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grazie
February 17th, 2012, 09:52 PM
I've acquired an Advent Milano 10.2 netbook which I can only get to boot if I add the kernel parameter "acpi=off". It came with a dead wireless card which I've removed, but it's not helped. I've searched the net but can't find anything that helps. This page (http://www.lesswatts.org/projects/acpi/debug.php) was useful, but I've not got any further than establishing that only the "acpi=off" parameter will work.

Also, I can install W7, but not long after installation you get a BSOD and then it'll only boot in Safe Mode + networking.

Given that the machine won't work with either Linux or Windows I'm pretty sure there's some kind of hardware problem but I've not been able to establish what. Am I risking damaging the machine if I continue to use it with "acpi=off"?

grazie
February 22nd, 2012, 03:14 PM
Nobody has any suggestions? For what it's worth, this is how I'm working around the problem for the time being. It may be useful to others with a similar fault.

Powering up the netbook with the battery disconnected means that Linux will boot without the kernel parameter "acpi=off" - it nearly always works fine. Also Windows will boot without a BSOD. The same applies with the battery attached if it's fully charged, i.e. the battery charge level indicator LED is green.

Note, reconnecting the battery after booting will almost certainly result in crashing the machine. If you need to charge the battery, then it must be done with the machine turned off or with the machine booted with "acpi=off" or in Safe Mode for Windows.

This thread applies to [all variants]. Also, the BIOS has no way to change ACPI settings.

Could a duff battery be causing the problem?

tpost001
June 5th, 2012, 10:46 PM
OMG! This problem has bugged me for a long time. I have an old Dell Inspiron 600m with Windows XP on it. Windows works fine, but I never could get it to work in any flavor of Ubuntu or Linux Mint without the acpi=off boot parameter. All the lights would flash and the session would freeze before I could ever get to the login screen. I, too, added all the RAM I could get (2 MB, originally 512 KB). The only way I could get it to work is with acpi=off. I tried now to run it without the battery and no special boot parameters and I got to the login screen and made it to the desktop.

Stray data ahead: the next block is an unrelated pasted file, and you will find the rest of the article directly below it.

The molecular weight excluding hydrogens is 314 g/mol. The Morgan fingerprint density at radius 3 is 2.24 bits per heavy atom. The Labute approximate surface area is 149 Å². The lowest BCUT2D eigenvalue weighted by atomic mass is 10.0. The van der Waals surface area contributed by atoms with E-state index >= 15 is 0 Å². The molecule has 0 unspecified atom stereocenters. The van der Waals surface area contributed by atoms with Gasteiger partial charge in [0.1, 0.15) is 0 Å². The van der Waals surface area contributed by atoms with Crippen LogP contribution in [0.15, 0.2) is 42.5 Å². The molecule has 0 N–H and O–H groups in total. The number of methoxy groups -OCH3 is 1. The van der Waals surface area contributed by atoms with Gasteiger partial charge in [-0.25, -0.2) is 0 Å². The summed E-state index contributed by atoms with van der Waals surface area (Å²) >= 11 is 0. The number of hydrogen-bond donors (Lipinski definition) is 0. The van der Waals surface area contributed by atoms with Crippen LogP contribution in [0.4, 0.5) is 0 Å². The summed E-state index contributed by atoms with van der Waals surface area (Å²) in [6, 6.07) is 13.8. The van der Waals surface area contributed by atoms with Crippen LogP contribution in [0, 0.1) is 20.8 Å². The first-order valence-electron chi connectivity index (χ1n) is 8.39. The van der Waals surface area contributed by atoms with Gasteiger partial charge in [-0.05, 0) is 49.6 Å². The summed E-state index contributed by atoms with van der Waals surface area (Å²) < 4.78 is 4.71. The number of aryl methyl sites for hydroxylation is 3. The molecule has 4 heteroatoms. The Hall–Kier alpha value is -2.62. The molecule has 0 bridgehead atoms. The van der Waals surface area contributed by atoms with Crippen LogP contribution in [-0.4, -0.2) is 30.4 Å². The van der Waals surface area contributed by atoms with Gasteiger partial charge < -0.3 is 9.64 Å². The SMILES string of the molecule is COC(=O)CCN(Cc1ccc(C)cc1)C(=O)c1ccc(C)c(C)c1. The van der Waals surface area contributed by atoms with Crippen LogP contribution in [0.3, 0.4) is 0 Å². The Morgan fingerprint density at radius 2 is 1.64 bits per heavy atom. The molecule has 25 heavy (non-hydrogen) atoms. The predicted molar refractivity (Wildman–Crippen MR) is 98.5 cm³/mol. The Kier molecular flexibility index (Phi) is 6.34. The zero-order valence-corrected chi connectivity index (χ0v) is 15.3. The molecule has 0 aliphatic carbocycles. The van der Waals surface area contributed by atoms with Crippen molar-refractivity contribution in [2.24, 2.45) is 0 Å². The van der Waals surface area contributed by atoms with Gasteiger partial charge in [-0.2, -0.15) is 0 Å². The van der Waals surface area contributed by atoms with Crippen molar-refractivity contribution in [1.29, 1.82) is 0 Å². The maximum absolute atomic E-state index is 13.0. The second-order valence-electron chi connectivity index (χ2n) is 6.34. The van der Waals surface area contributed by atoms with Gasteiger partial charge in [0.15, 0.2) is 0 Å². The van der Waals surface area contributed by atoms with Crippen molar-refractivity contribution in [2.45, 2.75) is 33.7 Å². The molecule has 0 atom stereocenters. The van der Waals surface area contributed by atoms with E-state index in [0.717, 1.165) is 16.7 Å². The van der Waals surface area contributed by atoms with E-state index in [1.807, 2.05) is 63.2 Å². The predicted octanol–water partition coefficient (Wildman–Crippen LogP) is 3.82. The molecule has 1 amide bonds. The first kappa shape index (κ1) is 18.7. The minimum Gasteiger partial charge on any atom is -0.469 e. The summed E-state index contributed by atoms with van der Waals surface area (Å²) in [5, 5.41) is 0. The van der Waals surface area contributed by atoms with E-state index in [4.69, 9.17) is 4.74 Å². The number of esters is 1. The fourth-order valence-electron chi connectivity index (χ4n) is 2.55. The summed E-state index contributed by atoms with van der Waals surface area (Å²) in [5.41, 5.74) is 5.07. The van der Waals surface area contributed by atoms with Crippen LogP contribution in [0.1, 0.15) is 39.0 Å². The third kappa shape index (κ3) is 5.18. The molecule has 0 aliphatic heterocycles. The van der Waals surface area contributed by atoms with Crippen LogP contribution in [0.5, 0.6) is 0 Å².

So I have to ask the same question? Could a faulty battery be causing the problem? I don't want to run with acpi=off as I noticed the processor just gets very hot and the fan never comes on. I notice that the battery indicator always tells me that the battery is not present, although it is plugged in. But on the Windows side, the battery works apparently fine and I have a few hours before its used up. Is the battery sending some kind of signal that Linux does not like?

Well my joy was short lived. Before, without acpi=off, the computer would freeze (and all the lights would start flashing) before I even got to the login screen. Now without the battery plugged in, I get passed that and can even run a program (like Firefox) but suddenly the screen turns blank (no flashing lights). So something else is still not right. Anyone have any ideas?

Wild Man
June 5th, 2012, 10:51 PM
Hi, it is most likely a video card driver, I have an old laptop that I use to have to start with acpi=off until the first boot then I would install the driver and it would work.

Have you tried the other options from this link?

you should leave acpi=off as a last resort.
http://ubuntuforums.org/showthread.php?t=1613132

I recommend lubuntu because it is lighter on resources.
Thanks